By Anshuman Magazine,
The recently announced national monetization pipeline aligns with the government’s vision to fulfill its asset monetization mandate proposed in the 2021-2022 federal budget. The initiative aims to mainly monetize public sector assets from brownfields to raise approx. INR 6 lakh crore over four years (2022-25).
The government aims to monetize assets worth approx. INR 1.6 lakh crore from road sector (27%), INR 1.5 lakh crore from rail sector (25%), INR 79,000 crore from electricity sector (15%), followed by port sector assets , telecommunications and electricity transmission. In addition, the government plans to monetize urban real estate assets valued at Rs 15,000 crore, warehousing assets valued at Rs 28,900 crore and stadiums valued at Rs 11,450 crore. of Rs.
The national monetization pipeline was created by aggregating information provided by various line ministries and departments and assessments of existing infrastructure assets across all sectors. Although the monetization value under the NPM is a high level indicative estimate, the ultimate value will be based on a detailed assessment at a later stage.
Over the years, the government has worked on initiatives to create an enabling environment for private sector participation in nation building. By identifying assets in 13 key sectors, including roads, railways, electricity, warehousing, mining and aviation, the government has paved the way for active private sector participation in all the main driving sectors of the economy.
The monetization of these assets could be done through various models. A leading model will list the asset in the capital markets through InvIT / REIT to ensure greater transparency, accountability and wider participation of retail investors. This route will be best suited for assets with stabilized income streams with little competition, such as toll roads, power transmission and distribution, etc.
Another important model will be the PPP route. Assets can be provided under an emphyteutic lease or an operations management development agreement (OMDA) or an emphyteutic lease when active management and solid technical expertise are required and significant investments in the asset from time to time. Examples will include airports, train stations, stadiums, etc.
Some of the main benefits of the national monetization policy that will contribute to economic recovery include the efficiency of the private sector in public assets and the new technologies and solutions that can be introduced for better management of these assets. When we look at the financing and management of bandwidth, the government can focus on creating new critical infrastructure assets for the nation. It will also significantly reduce various risks (approvals, development, liaison, etc.) for the private sector since the assets are mainly industrial in nature.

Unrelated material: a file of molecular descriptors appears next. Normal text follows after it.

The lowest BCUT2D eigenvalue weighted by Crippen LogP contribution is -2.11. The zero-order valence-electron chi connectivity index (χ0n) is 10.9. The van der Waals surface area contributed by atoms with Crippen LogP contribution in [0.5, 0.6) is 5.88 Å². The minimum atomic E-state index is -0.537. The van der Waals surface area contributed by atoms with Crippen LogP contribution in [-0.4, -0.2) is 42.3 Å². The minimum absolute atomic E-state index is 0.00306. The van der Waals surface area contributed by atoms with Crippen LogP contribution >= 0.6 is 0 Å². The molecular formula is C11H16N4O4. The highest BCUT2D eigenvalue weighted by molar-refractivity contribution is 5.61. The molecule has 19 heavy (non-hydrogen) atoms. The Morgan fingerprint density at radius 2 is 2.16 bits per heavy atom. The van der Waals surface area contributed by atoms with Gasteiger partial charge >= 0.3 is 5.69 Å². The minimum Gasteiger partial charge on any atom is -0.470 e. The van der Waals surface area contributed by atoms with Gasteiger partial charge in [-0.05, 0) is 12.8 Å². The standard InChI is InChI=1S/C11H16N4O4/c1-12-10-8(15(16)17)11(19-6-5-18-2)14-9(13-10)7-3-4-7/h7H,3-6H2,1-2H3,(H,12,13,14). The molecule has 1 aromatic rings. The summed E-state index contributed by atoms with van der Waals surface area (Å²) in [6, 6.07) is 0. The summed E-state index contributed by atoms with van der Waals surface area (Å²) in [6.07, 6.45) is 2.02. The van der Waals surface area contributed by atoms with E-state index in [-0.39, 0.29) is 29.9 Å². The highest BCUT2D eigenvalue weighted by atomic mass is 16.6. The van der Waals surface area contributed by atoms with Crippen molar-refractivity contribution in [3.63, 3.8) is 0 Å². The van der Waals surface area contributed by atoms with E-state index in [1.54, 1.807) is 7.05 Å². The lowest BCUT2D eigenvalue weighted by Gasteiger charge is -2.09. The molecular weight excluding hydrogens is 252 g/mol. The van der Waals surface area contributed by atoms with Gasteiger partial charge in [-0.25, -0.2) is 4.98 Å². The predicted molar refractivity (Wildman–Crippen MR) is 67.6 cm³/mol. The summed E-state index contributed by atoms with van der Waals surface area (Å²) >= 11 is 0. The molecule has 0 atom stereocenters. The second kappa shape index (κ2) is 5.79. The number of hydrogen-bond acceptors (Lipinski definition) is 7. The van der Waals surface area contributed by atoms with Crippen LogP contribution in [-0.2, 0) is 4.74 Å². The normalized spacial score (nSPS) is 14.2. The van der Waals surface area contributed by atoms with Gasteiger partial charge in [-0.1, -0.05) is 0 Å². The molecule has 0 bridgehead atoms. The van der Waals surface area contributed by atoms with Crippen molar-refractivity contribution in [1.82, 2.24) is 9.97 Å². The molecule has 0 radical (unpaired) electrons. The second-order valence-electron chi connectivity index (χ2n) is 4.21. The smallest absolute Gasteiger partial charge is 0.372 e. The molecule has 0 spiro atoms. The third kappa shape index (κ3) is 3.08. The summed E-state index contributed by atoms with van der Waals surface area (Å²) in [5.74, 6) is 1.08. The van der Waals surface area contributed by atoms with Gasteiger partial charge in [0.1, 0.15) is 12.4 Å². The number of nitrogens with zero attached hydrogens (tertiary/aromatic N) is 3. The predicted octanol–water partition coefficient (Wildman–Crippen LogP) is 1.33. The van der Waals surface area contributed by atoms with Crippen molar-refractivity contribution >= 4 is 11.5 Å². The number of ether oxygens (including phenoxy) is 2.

With a broader goal of creating long-term world-class infrastructure and sufficient financing options, the NMP program ultimately hopes to create a cycle of âdevelopment, commissioning, monetization and investmentâ. Planned to align with the National Investment Pipeline (NIP), the NMP provides a foundation for departments that own assets to unlock value while monitoring the performance and maintenance of their assets.
The imperatives for success
The national monetization policy is currently a high level strategy where the nuts and bolts of the exact program with specific deadlines and milestones must be encapsulated. In addition, details regarding the intended use of funds generated by this exercise should be detailed. Responsibility and alternatives must be defined to ensure that the government can implement this program within the envisaged timeframe.
India aspires to become a $ 5,000 billion economy. To achieve this broader goal, another important government initiative is the National Infrastructure Pipe (NIP) which plans to attract investments of up to INR 111 lakh crores in several geographies and sectors of the country. Among the key goals of NPM is the idea of âââbuilding infrastructureâ through monetization. With an expected quantum of approx. INR 6 lakh crores, NMP’s contribution to this goal will only be significant in specific sectors. Therefore, a prioritization exercise of important / critical assets that can assist in the development of new infrastructure assets should be undertaken.
Given the monetization models considered, the private sector’s response will depend on the attractiveness of specific assets. Thus, the requirement of a detailed awareness program, followed by due diligence on each asset, will be imperative. This will help arrive at the optimal valuation and the most suitable private participation model through which monetization should occur. It is therefore highly imperative to work with industry experts and industry professionals to reach global players to ensure time-bound and results-oriented processes.
The government will need to create a strong recourse system, independent regulation and ensure the renegotiation of concession agreements to allow a solid operational trajectory for the execution of the program. States can help by showcasing their assets, including power plants, transmission networks, storage facilities and highways, so that the Center can incentivize the monetization of those assets. Thanks to the coordinated efforts of the Center and the States, funds raised through the monetization of assets could potentially exceed the target under the program.
As public assets, another key to success is to ensure transparency about the private actor selection process and the performance of the asset over a sustained period of time in order to build public confidence in the asset. the program and its benefits.
(The author is Chief Executive Officer, India, Southeast Asia, Middle East & Africa, CBRE. Opinions expressed are personal and do not reflect the official position or policy of Financial Express Online.)